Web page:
Sunday, February 5, 2017

ASW As A Cross To Bear.

Both The Sunday Times and The Telegraph leaked yesterday a "fodder" which sure as hell must create some kind of (British) public reaction for whatever end, presumably increase in financing of armed forces. Among the list of failed technologies "serving" with the Royal Navy both newspapers point out one, which, in their mind, is the most "dramatic"--the fact that, and I quote:  The Navy's Type 45 destroyers are so loud they can be heard 100 miles away by Russian submarines, it has emerged (c). My first reaction to all that, what?  

Here is a T-Shirt imprint by Royal (Netherlands) Navy, namely its old timer namesake of the class of diesel subs,  HNLMS Walrus.  

There is a reason this imprint depicts a Dutch Walrus munching on CVN 71 Theodore Roosevelt. This meal for HNLMS Walrus happened at JTFEX 99 naval exercise where Walrus did here dirty deed by breaking through Roosevelt's ASW screen unnoticed and simulated attack on US Navy's most prized possession--Nuclear Aircraft Carrier. This simulated "kill" of US Navy's carriers was not one off. The list of submarines, including Soviet and Russian ones, breaking through ASW screens of Carrier Battle Groups is too numerous to post it here but let us review other situation. The year of 2003, Russia's President Vladimir Putin and Poland's then President Aleksander Kwaƛniewski were "fighting" a naval war (exercises) on board of Russian Navy's Missile Cruiser Marshal Ustinov together with  nuclear cruiser Peter The Great, who headed KAG (Ships' Strike Group). ASW was an element which was exercised and, should this have been a real war, both Russia's and Poland's Presidents would have been dead. One of Russia's Baltic Fleet's project 877 SSKs broke through Peter The Great's ASW screen unnoticed and "sunk" it. BPK (Large ASW Ship) Admiral Levchenko's (part of a group's ASW screen) salvo of  ASW torpedoes at Flaming Datum as well as a salvo of depth charges anti-torpedo screen, all happened post-factum. That is, in real battle Peter The Great would have had several torpedoes making sure that it (she, he??) wouldn't make it back to the base. As some American ASW veteran officer described the essence of Anti Submarine Warfare: it is akin to a guy who was hitting himself on the head with the hammer only to feel relief and better when he stopped doing so. In Soviet (Russian) Navy anti-submariners were looked at as a people who had no life. ASW is HARD!

Here is why my reaction was "So, What?" (accidentally, my most favorite jazz piece of all time from Miles' immortal Kind Of Blue). The tactical truism is: in simplified modern Surface Ship against Submarine tactical setup (engagement), Surface Ship's chances of survival such an engagement are approaching zero. Submarine will "hear" this ship long before this ship will hear this sub. That is why, in layman's lingo, surface ships move often within groups and use all available means, from patrol ASW aviation 'on call", to own ASW helicopters to make sure that they are beyond the salvo ranges by the submarine. Other submarines are also used as ASW assets. It also has to be stated that modern subs (and ships) are not limited to merely acoustic means for detection, tracking and developing firing solution against their "victims". All kinds of means, from MAD (Magnetic Anomaly Detectors), to gravity and thermal detection and tracking methods are used. Here, as an example, are the photos of System Of Detection Of Wake (Systema Obnaruzhenya Kilvaternogo Sleda) MHK-200 Toucan--a standard feature of Russian project 971 Shuka and project 945 Barracuda SSNs.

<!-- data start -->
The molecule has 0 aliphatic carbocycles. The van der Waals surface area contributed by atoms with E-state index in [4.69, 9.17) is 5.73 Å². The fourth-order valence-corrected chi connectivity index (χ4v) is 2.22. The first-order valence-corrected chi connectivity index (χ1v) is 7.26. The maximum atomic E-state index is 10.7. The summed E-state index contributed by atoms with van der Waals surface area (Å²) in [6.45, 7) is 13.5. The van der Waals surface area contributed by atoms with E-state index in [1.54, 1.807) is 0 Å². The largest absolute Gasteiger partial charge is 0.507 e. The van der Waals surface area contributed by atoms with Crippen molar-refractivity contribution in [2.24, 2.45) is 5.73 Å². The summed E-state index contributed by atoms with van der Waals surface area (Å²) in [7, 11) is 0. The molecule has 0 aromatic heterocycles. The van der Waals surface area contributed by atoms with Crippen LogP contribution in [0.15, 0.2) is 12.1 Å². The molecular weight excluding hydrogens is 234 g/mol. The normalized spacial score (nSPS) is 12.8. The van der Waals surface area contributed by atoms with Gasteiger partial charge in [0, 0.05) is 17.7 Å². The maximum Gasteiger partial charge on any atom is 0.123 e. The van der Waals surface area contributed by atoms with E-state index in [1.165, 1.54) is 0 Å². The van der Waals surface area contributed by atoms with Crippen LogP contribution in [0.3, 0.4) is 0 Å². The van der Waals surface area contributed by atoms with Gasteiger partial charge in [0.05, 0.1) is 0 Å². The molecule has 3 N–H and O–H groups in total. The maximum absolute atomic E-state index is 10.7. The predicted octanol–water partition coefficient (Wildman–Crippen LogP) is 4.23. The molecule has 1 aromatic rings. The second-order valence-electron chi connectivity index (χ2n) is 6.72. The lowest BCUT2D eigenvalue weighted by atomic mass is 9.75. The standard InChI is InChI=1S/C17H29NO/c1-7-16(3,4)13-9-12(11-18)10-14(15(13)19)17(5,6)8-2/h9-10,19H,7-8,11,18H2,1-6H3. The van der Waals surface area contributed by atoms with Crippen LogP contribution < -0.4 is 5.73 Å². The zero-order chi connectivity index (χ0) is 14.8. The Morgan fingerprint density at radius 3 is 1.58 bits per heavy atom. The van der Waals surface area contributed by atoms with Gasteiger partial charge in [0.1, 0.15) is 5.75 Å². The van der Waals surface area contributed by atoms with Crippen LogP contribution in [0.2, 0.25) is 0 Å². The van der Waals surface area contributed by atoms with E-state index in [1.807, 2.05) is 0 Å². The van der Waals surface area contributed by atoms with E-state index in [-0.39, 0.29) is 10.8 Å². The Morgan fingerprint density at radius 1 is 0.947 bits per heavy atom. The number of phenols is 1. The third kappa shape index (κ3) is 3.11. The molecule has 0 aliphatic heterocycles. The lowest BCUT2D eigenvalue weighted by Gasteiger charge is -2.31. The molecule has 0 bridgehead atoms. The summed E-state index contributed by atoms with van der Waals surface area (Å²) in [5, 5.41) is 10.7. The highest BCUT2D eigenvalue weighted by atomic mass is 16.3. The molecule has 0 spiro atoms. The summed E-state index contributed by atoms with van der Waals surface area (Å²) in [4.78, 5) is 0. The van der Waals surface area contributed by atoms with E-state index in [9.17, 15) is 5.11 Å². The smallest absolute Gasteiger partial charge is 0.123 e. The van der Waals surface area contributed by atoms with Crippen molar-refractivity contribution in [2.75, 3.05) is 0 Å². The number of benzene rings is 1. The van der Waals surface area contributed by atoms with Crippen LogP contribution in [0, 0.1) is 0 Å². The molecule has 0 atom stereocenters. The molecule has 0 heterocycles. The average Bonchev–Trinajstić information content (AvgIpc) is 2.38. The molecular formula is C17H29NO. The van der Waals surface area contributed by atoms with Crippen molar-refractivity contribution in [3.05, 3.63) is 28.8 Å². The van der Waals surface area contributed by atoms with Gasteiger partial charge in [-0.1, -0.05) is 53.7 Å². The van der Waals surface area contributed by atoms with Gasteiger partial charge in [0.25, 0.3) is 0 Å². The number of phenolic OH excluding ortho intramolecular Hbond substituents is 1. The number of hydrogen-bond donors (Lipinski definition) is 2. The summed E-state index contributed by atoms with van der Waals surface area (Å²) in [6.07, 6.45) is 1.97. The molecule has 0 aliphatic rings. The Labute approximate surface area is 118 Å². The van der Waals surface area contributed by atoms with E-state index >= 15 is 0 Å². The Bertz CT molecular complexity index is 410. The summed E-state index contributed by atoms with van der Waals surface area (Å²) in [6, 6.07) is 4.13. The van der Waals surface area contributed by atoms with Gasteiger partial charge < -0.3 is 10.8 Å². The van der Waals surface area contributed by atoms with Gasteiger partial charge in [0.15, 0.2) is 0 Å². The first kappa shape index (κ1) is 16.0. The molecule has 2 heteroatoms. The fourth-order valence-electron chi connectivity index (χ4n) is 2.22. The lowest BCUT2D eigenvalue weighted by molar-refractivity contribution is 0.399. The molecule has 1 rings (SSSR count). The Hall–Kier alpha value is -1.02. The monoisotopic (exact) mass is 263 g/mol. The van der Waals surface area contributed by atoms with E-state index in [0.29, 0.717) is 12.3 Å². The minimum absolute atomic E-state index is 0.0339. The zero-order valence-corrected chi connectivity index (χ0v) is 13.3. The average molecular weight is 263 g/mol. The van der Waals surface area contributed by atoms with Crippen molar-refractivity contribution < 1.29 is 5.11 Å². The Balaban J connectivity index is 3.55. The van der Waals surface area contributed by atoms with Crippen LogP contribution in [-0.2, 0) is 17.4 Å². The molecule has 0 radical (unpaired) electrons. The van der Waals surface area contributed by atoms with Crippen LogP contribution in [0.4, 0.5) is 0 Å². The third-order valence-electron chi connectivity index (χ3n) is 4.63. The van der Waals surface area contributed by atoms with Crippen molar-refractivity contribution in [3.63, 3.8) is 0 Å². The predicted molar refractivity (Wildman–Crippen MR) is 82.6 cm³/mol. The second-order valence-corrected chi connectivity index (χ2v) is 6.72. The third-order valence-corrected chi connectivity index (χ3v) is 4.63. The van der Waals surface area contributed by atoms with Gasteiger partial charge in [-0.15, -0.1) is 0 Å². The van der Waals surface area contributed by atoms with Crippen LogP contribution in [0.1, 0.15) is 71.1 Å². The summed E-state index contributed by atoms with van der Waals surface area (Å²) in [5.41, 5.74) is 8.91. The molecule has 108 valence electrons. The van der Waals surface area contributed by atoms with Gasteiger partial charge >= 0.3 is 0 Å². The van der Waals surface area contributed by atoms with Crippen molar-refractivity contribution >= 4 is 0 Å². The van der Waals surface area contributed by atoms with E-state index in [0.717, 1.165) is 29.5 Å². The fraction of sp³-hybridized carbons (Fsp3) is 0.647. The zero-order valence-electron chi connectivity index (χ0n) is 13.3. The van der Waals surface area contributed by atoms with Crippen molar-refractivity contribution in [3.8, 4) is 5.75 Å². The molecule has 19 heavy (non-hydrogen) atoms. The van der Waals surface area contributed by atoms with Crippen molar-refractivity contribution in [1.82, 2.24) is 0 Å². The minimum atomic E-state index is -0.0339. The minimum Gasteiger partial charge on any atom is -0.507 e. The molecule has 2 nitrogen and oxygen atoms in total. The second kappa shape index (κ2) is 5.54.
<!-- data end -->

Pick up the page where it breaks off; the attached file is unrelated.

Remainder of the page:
The profile of modern naval battle is extremely complex, and the fact that Russian subs can "hear" Type 45 Destroyer 100 nautical miles away is realistically....drum roll--nothing special. Yes, since the late 19th Century surface ships were using all kinds of means for reducing their physical fields (aka for fanboys as "stealth") from visual, to acoustic, to magnetic, to thermal to radio fields. There is a reason why modern submariners self-assertively state that in naval service there are only two types of ships: submarines and targets. Yes, it sounds arrogant but has a ring of truth to it. Royal Navy, of course, may try to reduce the acoustic signature of its Type 45 destroyers as it probably should be done. But it has to be understood that today, with the revolutionary development of missile technology and surveillance and intelligence means, one will be hard pressed to envision a scenario in which modern sub, carrying modern anti-ship missiles, will be forced to really close the distance for a torpedo attack on the enemy's surface naval ship. I wrote about that in my Damned If You Do series of posts (still not completed). Modern surveillance systems such as Russia's Liana and means integrated into it allow for almost real time theater situational and tactical awareness and with it the ability to provide real time targeting data, including for subs, for a missile salvo from the ranges at which it will be very difficult, if possible at all, for surface ships to do anything against the attacker.  But in the end, no matter how good or, as in the case of RN's destroyers, how bad the acoustic signature of a surface ship is, a submarine will "see" it way before a ship can "see" a sub. And that is the naval truism du jour. I wrote this on the run after I read the news. Reality, of course, is much more complex but I will try to return to it soon.

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